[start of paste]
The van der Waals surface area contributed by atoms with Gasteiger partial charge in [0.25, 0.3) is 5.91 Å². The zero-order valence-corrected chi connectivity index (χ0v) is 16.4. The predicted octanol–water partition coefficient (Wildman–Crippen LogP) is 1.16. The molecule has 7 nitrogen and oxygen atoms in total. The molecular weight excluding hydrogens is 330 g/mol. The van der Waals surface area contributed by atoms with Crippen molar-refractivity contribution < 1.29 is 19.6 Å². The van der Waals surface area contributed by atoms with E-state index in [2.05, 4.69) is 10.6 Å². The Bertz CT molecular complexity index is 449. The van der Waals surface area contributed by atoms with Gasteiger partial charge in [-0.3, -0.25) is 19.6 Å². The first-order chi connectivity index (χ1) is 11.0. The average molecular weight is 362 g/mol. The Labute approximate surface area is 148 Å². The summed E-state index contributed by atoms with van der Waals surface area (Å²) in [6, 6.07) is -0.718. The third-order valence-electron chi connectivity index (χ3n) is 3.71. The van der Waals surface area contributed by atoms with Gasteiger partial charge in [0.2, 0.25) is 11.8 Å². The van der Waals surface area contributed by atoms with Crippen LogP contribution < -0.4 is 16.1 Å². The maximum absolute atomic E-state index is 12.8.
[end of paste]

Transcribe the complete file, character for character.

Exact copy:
The van der Waals surface area contributed by atoms with Gasteiger partial charge in [0.25, 0.3) is 5.91 Å². The zero-order valence-corrected chi connectivity index (χ0v) is 16.4. The predicted octanol–water partition coefficient (Wildman–Crippen LogP) is 1.16. The molecule has 7 nitrogen and oxygen atoms in total. The molecular weight excluding hydrogens is 330 g/mol. The van der Waals surface area contributed by atoms with Crippen molar-refractivity contribution < 1.29 is 19.6 Å². The van der Waals surface area contributed by atoms with E-state index in [2.05, 4.69) is 10.6 Å². The Bertz CT molecular complexity index is 449. The van der Waals surface area contributed by atoms with Gasteiger partial charge in [-0.3, -0.25) is 19.6 Å². The first-order chi connectivity index (χ1) is 11.0. The average molecular weight is 362 g/mol. The Labute approximate surface area is 148 Å². The summed E-state index contributed by atoms with van der Waals surface area (Å²) in [6, 6.07) is -0.718. The third-order valence-electron chi connectivity index (χ3n) is 3.71. The van der Waals surface area contributed by atoms with Gasteiger partial charge in [0.2, 0.25) is 11.8 Å². The van der Waals surface area contributed by atoms with Crippen LogP contribution < -0.4 is 16.1 Å². The maximum absolute atomic E-state index is 12.8.